Cruikshank told his audience that he had laboured since his earliest years to discourage the taking of excess alcohol, although the truth was somewhat different. He had indeed produced a series of extremely successful prints from the late 1820s attacking the spread of gin shops and the rise of alcoholism. Beginning with The Gin Trap of 1828, such work culminated in a series of prints called The Bottle which – following very much in the mould of Hogarth’s Rake’s Progress – charted the gradual destruction of an entire family by alcohol addiction. Yet at the same time, Cruikshank had consistently ridiculed the supporters of Temperance and held fast for years to the belief that drink was only a problem for those unable to hold it. It was not until the end of the 1840s, when the artist was in his late fifties, that he became a convert to the movement.
The motives behind Cruikshank’s belated but passionate attachment to the Temperance cause were complicated. Like many opponents of alcohol abuse he was himself a reformed alcoholic. During his youth, as he rose mercurially from anonymity to become the best known and bestselling satirist of his age, he was famous for his ability to drink all comers under the table. He was following in a family tradition, albeit one with rather grim consequences: his father, Isaac, also a caricaturist, drank himself to death in a yard of ale competition in 1812; while his brother, Robert, another artist, died in middle age from cirrhosis of the liver brought on by an overfondness for the bottle. Such events may have played a part in Cruikshank’s conversion to Temperance, but the primary cause seems to have been his awareness that he was in personal and professional crisis. His career had foundered badly from the late 1830s on, when demand dwindled for his rambunctious, scabrous, unruly brand of Georgian caricature – Victorian humour being rather milder and more polite than that of the previous period. He reinvented himself, initially to great effect, as a book illustrator, collaborating with Dickens on Sketches by Boz and Oliver Twist, the cast and story of which were actually invented by Cruikshank (a fact which Dickens later and largely successfully tried to suppress). Such work led Ruskin to dub him the greatest etcher since Rembrandt, while Whistler described him as the greatest British artist of the entire nineteenth century. His influence spread to Europe, and especially Paris, where Cruikshank’s more impromptu essays in urban observation were collected and emulated by Edouard Manet, and played a formative part in the development of Impressionism. But despite all that, by the late 1840s he was finding it increasingly difficult to get work and his drinking had spiralled out of control.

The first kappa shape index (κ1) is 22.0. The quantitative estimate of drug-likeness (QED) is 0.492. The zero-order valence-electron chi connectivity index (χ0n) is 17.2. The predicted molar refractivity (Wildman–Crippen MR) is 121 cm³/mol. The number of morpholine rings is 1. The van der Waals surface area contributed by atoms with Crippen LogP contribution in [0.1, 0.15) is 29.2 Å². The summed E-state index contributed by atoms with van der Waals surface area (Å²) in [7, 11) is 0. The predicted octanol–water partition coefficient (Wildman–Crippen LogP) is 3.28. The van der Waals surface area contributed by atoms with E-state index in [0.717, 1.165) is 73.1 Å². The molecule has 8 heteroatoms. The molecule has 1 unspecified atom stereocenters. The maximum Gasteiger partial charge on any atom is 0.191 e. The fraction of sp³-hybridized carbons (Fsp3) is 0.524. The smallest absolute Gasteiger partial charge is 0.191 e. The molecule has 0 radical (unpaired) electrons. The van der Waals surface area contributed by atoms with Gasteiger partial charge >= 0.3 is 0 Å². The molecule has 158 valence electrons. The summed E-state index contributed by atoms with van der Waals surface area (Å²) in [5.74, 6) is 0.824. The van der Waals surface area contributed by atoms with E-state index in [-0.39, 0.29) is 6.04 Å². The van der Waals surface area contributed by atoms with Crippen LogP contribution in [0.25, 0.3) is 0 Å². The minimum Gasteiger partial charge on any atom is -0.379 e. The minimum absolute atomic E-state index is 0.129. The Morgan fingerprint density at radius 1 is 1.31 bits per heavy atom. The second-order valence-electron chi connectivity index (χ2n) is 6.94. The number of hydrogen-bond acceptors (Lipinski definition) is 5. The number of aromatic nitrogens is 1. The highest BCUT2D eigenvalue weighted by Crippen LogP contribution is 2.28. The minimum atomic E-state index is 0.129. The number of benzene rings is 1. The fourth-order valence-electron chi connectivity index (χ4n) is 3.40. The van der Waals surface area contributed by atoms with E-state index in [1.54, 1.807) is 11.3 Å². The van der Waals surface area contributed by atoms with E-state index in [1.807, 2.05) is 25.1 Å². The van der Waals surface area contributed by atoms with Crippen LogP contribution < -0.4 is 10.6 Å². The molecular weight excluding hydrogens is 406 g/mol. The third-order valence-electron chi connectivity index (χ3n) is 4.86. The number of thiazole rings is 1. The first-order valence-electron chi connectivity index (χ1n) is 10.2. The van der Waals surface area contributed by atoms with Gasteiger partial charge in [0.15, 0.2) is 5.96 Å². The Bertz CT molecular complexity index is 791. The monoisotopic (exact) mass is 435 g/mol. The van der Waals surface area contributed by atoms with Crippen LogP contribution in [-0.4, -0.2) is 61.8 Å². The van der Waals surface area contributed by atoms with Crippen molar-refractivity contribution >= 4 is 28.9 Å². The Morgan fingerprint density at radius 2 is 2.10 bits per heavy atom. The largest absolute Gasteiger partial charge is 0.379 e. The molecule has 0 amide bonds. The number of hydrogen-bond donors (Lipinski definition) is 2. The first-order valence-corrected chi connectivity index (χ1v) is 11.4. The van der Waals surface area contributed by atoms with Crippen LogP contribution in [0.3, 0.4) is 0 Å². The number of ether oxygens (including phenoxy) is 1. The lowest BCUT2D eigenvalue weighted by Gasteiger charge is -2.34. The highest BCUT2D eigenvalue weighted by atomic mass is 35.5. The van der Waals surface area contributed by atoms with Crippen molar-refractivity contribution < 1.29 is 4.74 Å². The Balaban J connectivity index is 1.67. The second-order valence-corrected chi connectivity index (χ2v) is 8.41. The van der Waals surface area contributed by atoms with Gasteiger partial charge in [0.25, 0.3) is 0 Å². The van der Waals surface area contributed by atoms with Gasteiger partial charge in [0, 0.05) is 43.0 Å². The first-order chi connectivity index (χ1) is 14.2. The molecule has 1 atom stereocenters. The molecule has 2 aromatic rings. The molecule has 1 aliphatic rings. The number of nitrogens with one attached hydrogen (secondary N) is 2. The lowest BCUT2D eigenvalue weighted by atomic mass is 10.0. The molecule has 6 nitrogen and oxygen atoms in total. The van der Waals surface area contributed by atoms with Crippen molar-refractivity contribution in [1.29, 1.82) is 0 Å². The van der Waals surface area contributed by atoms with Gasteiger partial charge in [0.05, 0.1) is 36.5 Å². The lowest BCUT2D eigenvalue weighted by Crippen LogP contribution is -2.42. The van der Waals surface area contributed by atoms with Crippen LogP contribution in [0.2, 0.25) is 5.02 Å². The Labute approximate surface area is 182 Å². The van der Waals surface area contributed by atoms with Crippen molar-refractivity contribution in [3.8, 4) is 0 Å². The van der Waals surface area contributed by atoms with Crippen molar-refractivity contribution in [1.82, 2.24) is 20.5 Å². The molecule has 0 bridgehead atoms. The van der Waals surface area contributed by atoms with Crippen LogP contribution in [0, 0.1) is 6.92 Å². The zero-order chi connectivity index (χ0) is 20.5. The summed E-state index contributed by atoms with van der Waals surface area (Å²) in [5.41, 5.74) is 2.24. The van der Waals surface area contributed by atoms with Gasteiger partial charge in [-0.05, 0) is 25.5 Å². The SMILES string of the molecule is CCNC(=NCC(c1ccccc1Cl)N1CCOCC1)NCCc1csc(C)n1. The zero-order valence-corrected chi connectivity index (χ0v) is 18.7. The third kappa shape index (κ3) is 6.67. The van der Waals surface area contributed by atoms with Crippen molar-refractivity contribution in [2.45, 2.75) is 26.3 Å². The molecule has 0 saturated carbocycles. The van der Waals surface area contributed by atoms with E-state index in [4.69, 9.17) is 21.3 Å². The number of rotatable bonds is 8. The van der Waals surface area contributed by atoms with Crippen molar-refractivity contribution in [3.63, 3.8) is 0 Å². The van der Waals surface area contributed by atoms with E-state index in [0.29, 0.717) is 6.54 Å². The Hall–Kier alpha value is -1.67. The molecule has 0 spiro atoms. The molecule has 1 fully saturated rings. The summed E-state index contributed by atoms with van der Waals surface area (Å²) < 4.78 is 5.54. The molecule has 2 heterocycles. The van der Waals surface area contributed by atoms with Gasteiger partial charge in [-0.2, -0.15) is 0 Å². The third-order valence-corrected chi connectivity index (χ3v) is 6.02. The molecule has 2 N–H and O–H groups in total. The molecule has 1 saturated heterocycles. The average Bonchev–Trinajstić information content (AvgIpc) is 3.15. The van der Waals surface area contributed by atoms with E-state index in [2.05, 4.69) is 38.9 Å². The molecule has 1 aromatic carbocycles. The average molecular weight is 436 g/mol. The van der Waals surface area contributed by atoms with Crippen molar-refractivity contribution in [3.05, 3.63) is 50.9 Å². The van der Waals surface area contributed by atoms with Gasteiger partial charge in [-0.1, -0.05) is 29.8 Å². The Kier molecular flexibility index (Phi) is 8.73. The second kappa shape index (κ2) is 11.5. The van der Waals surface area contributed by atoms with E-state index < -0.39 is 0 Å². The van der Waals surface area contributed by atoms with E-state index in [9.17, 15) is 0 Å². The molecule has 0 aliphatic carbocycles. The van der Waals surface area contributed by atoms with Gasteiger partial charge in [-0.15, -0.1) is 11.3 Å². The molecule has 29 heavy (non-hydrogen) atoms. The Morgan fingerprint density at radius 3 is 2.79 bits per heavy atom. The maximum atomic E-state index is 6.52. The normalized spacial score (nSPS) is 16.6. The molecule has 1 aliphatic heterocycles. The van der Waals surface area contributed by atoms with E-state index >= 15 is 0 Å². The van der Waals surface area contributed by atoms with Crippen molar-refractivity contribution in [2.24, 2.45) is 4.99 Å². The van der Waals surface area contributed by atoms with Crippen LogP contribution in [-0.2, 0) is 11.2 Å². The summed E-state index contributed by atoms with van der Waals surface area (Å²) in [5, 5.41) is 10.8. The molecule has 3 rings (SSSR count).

So Temperance offered Cruikshank personal salvation while also giving him a cause, in the support of which he hoped and believed he might at last make his accommodation with the Victorian age. As it turned out, rather tragically, he was wrong. Cruikshank laboured on Bacchus for nearly eighteen months. He found the process of painting arduous and difficult, having spent his life working primarily with the pencil and the etching needle. The Worship of Bacchus was his only work of any note in oils and when it was first placed on exhibition, in a gallery next to the Lyceum Theatre, in the centre of London, Cruikshank hoped it would redeem his artistic reputation. Thousands would come, see and be converted. The great George, the mighty George Cruikshank, elasticated hairpiece and all, would be recognised once more as one of the giants of his age. The author Blanchard Jerrold described a painful visit to see Cruikshank’s masterpiece halfway through the exhibition’s run: “I remember seeing him standing in his exhibition room. It was empty. There was a wild, anxious look in his face, when he greeted me. While we talked, he glanced once or twice at the door, when he heard any sound in that direction. Were they coming at last, the tardy, laggard public for whom he had been bravely toiling for so many years? Here was his last mighty labour against the wall, and all the world had been told it was there…Yet it was near noon, and only a solitary visitor had wandered into the room.”
Considering the kinds of pictures the Victorians liked to hang on their walls – soppy-eyed portraits of dogs, medievalist fantasies, idealised landscapes, faintly risque depictions of pneumatic nudes – it is hardly surprising that the late nineteenth-century audience did not take to Cruikshank’s work. It was too coarse, too unrestrained, above all too honest for them to be able to stomach. But the Victorians’ principal reason for rejecting The Worship of Bacchus – the simple fact that it told far too many unpalatable truths about their world – is precisely why the picture deserves to be rescued at last from the obscurity to which the painter’s prudish contemporaries consigned it.
Thanks principally to Stephen Deuchar, Director of Tate